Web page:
Israeli analysts attributed the chaos to political pandering on Netanyahu’s part as he confronts an array of criminal investigations and challenges from within his own Cabinet. Adding to the stress, on Wednesday, his wife, Sara Netanyahu, was questioned by police as a criminal suspect in an investigation into the misappropriation of public finds.

Barak Ravid, diplomatic correspondent for the left-leaning newspaper Haaretz, wrote that “Netanyahu’s spin machine is working overtime, and could destroy Israel’s ties with Jordan…. It's astounding to see how much damage was caused just for short-term political spin for Israeli public opinion.”

In the eyes of many Israelis, there was something uncomfortably familiar in what was perceived as Netanyahu’s disrespect toward Abdullah.

“It’s Obama all over again,” fumed a former senior Israeli diplomat, who asked not to be identified because of the sensitivity of the situation. The diplomat was referring to Netanyahu’s chilly relations with former President Obama, including a 2015 address to a joint session of Congress that he delivered without coordination with the White House. In it, he argued against the nuclear deal with Iran, Obama’s signature foreign policy objective.

“This is the result of a longtime, ongoing, obstinate policy that doesn’t even bother for the sake of appearances to be considerate to any partner, friend or foe. It is simply a continuous state of non-communication,” the former diplomat said.

Oded Eran, a senior research fellow at the Institute for National Security Studies and a former Israeli ambassador to Jordan, said that ad hoc solutions will not repair the damage.

In an interview, he called on Israel to “seize the political and operational initiative before international and regional entities do, and propose an international summit on measures that can prevent radical entities from violating freedom of worship and freedom of access to the Temple Mount, a site holy to both Judaism and Islam.”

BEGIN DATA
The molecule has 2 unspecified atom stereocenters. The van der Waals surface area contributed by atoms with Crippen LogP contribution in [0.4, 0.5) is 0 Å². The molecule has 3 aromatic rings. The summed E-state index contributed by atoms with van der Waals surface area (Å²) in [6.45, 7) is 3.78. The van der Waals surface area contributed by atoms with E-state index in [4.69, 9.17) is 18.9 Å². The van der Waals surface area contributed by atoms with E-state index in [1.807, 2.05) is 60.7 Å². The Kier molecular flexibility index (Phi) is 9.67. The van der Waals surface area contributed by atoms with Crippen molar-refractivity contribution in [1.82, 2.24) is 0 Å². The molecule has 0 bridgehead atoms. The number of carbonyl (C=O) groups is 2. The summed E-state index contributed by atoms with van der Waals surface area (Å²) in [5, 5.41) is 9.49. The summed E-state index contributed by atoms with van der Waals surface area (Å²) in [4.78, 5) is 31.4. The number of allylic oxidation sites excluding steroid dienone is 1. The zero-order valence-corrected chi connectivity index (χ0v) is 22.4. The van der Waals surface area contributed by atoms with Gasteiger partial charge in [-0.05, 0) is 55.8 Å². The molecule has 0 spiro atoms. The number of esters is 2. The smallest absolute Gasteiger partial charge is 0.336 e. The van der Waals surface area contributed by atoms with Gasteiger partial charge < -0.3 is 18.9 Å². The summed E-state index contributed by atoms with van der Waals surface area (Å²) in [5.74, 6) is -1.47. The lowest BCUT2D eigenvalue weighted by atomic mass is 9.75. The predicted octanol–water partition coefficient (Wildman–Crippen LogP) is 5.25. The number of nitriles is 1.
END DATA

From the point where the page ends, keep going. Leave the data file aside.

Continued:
Before any summit could be planned, Israel and Jordan narrowly avoided yet another collision.

As relations between the two countries deteriorated, two flamboyant parliamentarians — one from Israel, one from Jordan — fought via their Twitter feeds. Eventually, Jordanian Yehiya Saoud challenged the Israeli, Oren Hazan, a member of Netanyahu’s Likud Party, to a duel in the Judean desert at 10 a.m. Wednesday.

Hazan, a former pimp who gained an extra measure of fame when he crashed Donald Trump’s arrival ceremony in Tel Aviv last May to snag a selfie with the president, accepted.

Gleeful online anticipation followed Hazan’s progress toward the Allenby Bridge border post until someone in Netanyahu’s office got wind of the scheme and sharply ordered Hazan back home.

Saoud arrived unimpeded, crossed the border into Israel, and promptly began questioning journalists who had gathered to witness the fight. "If you say you're a journalist from historic Palestine, lets talk. If you say from Israel, no," he said.

Like every other step in the unhappy pas de deux, this too was tweeted live.

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Tarnopolsky is a special correspondent.